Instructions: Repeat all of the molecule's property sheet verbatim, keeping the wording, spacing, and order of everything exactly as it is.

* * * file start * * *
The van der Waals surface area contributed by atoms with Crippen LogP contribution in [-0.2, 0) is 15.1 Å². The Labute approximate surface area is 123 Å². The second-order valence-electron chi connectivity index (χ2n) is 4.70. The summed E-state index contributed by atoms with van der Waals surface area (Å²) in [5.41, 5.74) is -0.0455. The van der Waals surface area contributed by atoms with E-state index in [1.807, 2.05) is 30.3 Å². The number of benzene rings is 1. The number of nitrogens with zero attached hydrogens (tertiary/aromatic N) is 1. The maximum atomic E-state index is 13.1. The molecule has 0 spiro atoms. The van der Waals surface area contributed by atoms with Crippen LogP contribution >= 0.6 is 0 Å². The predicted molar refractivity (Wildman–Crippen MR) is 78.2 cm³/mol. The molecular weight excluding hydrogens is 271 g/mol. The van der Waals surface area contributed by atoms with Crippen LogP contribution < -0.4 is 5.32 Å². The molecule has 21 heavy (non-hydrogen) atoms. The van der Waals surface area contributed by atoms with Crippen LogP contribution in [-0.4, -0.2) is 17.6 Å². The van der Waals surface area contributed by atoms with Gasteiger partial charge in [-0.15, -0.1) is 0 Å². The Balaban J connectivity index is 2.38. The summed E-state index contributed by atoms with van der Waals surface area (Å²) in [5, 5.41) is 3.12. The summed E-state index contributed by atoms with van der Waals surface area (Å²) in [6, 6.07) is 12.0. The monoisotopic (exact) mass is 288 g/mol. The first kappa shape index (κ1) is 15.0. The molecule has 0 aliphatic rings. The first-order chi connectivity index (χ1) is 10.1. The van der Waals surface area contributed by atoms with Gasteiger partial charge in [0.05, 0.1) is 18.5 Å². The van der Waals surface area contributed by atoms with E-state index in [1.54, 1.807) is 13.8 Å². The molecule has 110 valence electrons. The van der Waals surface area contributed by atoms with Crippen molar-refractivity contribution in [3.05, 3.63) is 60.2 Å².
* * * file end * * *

The van der Waals surface area contributed by atoms with Crippen LogP contribution in [-0.2, 0) is 15.1 Å². The Labute approximate surface area is 123 Å². The second-order valence-electron chi connectivity index (χ2n) is 4.70. The summed E-state index contributed by atoms with van der Waals surface area (Å²) in [5.41, 5.74) is -0.0455. The van der Waals surface area contributed by atoms with E-state index in [1.807, 2.05) is 30.3 Å². The number of benzene rings is 1. The number of nitrogens with zero attached hydrogens (tertiary/aromatic N) is 1. The maximum atomic E-state index is 13.1. The molecule has 0 spiro atoms. The van der Waals surface area contributed by atoms with Crippen LogP contribution >= 0.6 is 0 Å². The predicted molar refractivity (Wildman–Crippen MR) is 78.2 cm³/mol. The molecular weight excluding hydrogens is 271 g/mol. The van der Waals surface area contributed by atoms with Crippen LogP contribution < -0.4 is 5.32 Å². The molecule has 21 heavy (non-hydrogen) atoms. The van der Waals surface area contributed by atoms with Crippen LogP contribution in [-0.4, -0.2) is 17.6 Å². The van der Waals surface area contributed by atoms with Gasteiger partial charge in [-0.15, -0.1) is 0 Å². The Balaban J connectivity index is 2.38. The summed E-state index contributed by atoms with van der Waals surface area (Å²) in [5, 5.41) is 3.12. The summed E-state index contributed by atoms with van der Waals surface area (Å²) in [6, 6.07) is 12.0. The monoisotopic (exact) mass is 288 g/mol. The first kappa shape index (κ1) is 15.0. The molecule has 0 aliphatic rings. The first-order chi connectivity index (χ1) is 10.1. The van der Waals surface area contributed by atoms with Gasteiger partial charge in [0.05, 0.1) is 18.5 Å². The van der Waals surface area contributed by atoms with E-state index in [1.54, 1.807) is 13.8 Å². The molecule has 110 valence electrons. The van der Waals surface area contributed by atoms with Crippen molar-refractivity contribution in [3.05, 3.63) is 60.2 Å².